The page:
There are a variety of contributors to unnecessary direct traffic. While these are the most common and the easiest to identify, you can still see direct traffic coming from offline sources, people sharing your site through direct messaging apps like Facebook Messenger, and more.  

While you can’t address all of these instances, there are a few you can fix, so that you’re getting the best possible information about your site visitors, what they want, and where they’re coming from. 

How Can I Address Miscategorized Direct Traffic?

Moz has a really great Complete Guide to Direct Traffic in Google Analytics that shows you not only how to figure out where your direct traffic is coming from, but also how to fix it. Head over there for some detailed specific principles to follow to fix any concerns you have with direct traffic. For now, two of the best ways to make sure you’re doing everything you possibly can to manage unnecessary direct traffic are: 

  • Make Sure Your Site is HTTPS. If your site still has an HTTP web address, you’re going to be missing out on referrals that could tell you a lot about your site visitors. Migrating to an HTTPS site will ensure that you can track referral traffic as best possible, and it has the added benefit of helping you keep up with the future of the web. 
  • Master Campaign Tagging. You can only control what you can control when it comes to direct traffic. You can’t control browsers coming from mobile apps or from sites that aren’t HTTPS. You can control your campaign tagging. The better you are at tagging your campaigns, the better analytics you’ll see from those new site visitors. Again, check with Moz for an in-depth how-to here.

Now that we’ve cleared up what direct traffic is and is not, we can get to organic traffic, which in my opinion, is much less complicated. Remember that some of your direct traffic might be organic traffic that just doesn’t have the proper referral information. If you’re still not sure how that works, take a look at this study by SearchEngineLand

Understanding Organic Traffic

As we’ve talked about before, organic traffic is any traffic coming to your site from search engines that has not been influenced by any paid advertising. Not sure what that looks like? Check out our Anatomy of a SERP for a visual guide to where your organic traffic is coming from. 

How do I get organic traffic?

Organic traffic is generated by your ranking on search engine results pages. The higher your website ranks for search terms related to your company, the more organic traffic you’re going to see. Most inbound marketing tactics and strategies are founded on the goal of increasing search engine rankings to drive more organic traffic.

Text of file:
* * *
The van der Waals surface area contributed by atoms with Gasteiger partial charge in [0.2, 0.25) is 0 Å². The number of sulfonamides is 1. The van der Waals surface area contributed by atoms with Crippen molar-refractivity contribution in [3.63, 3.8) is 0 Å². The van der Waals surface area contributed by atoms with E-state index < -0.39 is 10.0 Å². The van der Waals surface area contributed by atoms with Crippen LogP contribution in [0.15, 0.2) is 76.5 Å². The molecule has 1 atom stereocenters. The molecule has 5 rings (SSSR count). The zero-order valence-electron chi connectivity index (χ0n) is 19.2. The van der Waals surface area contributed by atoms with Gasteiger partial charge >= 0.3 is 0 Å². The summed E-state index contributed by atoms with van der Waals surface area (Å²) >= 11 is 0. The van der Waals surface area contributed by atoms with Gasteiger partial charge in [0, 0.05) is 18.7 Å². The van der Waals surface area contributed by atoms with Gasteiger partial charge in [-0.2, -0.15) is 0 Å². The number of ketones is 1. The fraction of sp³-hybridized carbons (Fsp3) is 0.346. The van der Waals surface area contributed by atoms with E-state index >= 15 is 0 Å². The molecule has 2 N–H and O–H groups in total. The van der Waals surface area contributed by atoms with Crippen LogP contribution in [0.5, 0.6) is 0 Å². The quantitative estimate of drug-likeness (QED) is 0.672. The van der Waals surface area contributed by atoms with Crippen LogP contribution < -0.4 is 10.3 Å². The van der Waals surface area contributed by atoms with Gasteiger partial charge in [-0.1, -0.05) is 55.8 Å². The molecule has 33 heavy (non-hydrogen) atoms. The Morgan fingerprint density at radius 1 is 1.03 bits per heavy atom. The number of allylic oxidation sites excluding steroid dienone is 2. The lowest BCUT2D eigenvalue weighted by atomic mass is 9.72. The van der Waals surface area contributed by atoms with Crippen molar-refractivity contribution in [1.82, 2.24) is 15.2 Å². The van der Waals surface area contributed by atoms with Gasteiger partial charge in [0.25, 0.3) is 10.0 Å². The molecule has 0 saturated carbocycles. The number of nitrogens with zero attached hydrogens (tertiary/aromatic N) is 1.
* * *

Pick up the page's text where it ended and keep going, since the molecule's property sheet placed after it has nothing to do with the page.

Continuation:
Organic traffic is also driven by SEO or Search Engine Optimization. The more optimized your site is for search engines, the better it is likely to rank for those search terms your ideal clients are typing into Google. Check out this case study for some info on how SEO can help drive serious organic traffic and qualified leads. 

What’s the Biggest Difference Between Direct and Organic Traffic?

The biggest difference between direct and organic traffic really has to do with user intent. When you have a lot of organic traffic, that means that you’re doing a good job of developing your digital presence to cater to search engines. You’re ranking highly for specific search terms, which is driving more traffic to your website. When you have a lot of direct traffic, you’re either suffering from some of the issues we mentioned above, or you have a ton of brand awareness in your industry. 

For example, let’s say you’re searching for running shoes. If you’re ready to make a decision and are super loyal to Nike shoes, you’re going to type in Nike.com in your web browser and make a purchase. That’s a great example of quality direct traffic. 

If you’re not sure what shoes are right for you — let’s say you’re new to running or aren’t particularly fond of Nike shoes, you’re going to type into a Google search, “best running shoes for beginners.” When you click on one of the top results that isn’t an ad, you are organic traffic for that website.

For any marketer or website owner, it’s important to understand the direct traffic vs organic traffic difference. We hope this blog helped you identify key differences between the two, and gave you a bit of context behind some of the issues with direct traffic. If you have more questions about analyzing your website’s traffic sources, be sure to get in touch with the team at Evenbound. Our SEO experts are happy to answer any questions you might have.